Dean’s achievements as a player are considerable. He was voted one of Hull’s all-time greatest players by the club’s fans, he is Bradford City’s third highest goal-scorer of all time, and he has a one-in-three career scoring record of over 220 goals in around 680 professional games.

However, it’s been far from an easy journey to the top for Deano.

Born on April Fool’s Day 1969 in Hull to parents John and Doreen, his father worked on the docks as a fisherman, and then joined Tetley’s as a driver. The young sports-mad Dean played cricket and hockey for his school as well as football, a love of which began when he went to watch his Dad play in goal for a local team. He used to go and watch Hull City play at the old Boothferry Park ground and loved the atmosphere. As a youngster he showed promise, and Hull player Peter Skipper presented him with player of the year award for his performances in a Sunday league side while he was still at junior school.

But Dean’s teenage years were extremely difficult. His parents divorced when he was 13 after it emerged his dad had been having an affair, and he said the experience left him devastated.

"My teenage years made me strong because they taught me not to make the same mistakes my family made." His mother found it hard on her own and tried to commit suicide, which understandably terrified the young Dean. Over the next few years he says he was left largely to fend for himself. School went out of the window and he didn’t go at all in his final year. He started going out to pubs and drinking heavily at the age off 15 or 16 and, becoming increasingly aggressive, he got in a fight with his mum’s boyfriend and was kicked out of his home.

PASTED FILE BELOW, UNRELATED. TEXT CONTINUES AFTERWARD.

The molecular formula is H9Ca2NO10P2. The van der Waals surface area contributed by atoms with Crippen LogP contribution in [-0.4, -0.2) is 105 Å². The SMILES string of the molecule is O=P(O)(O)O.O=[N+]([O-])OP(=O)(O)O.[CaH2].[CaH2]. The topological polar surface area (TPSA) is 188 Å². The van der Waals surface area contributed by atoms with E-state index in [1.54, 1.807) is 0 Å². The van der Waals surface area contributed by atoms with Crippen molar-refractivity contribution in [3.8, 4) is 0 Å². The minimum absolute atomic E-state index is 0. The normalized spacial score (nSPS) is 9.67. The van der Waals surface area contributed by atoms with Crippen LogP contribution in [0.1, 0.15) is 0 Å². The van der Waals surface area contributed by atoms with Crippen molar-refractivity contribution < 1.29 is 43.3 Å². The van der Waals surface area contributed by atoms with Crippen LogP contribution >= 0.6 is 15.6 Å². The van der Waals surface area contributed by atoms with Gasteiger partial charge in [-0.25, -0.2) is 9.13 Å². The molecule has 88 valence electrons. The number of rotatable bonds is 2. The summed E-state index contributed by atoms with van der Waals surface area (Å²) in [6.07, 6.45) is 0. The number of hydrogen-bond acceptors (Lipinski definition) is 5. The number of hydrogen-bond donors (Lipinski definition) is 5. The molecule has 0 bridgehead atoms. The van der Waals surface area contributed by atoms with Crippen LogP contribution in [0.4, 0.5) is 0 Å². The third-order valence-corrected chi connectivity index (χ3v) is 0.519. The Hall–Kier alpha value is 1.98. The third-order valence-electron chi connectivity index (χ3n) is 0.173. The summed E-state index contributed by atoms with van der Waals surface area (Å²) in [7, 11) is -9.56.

He talked about all of these things and more in frank detail in his recently published autobiography, and this has led to severe fallouts with several friends and relatives. But Dean is unapologetic.

“People say I get myself into trouble because I’m honest,” he said. “When I did the book I said ‘if I’m going to do this, I’m going to do it properly’. I just told the truth. I’ve upset a lot of people but that’s the way it was – I’m not going to tell lies.

“My teenage years made me strong because they taught me not to make the same mistakes my family made,” he added. “I was determined that my kids would never have to go through what I went through. What happened has helped me in that respect.”

The main positive as a teenager was that his talent earned him an apprenticeship at Hull City by age 16, but it was not a glamorous life.

He said: “Back then I was polishing the pros’ boots, mopping floors and cleaning toilets, all for 30 quid a week and walking into the first-team changing room without asking first would get you a smack in the boll***s.”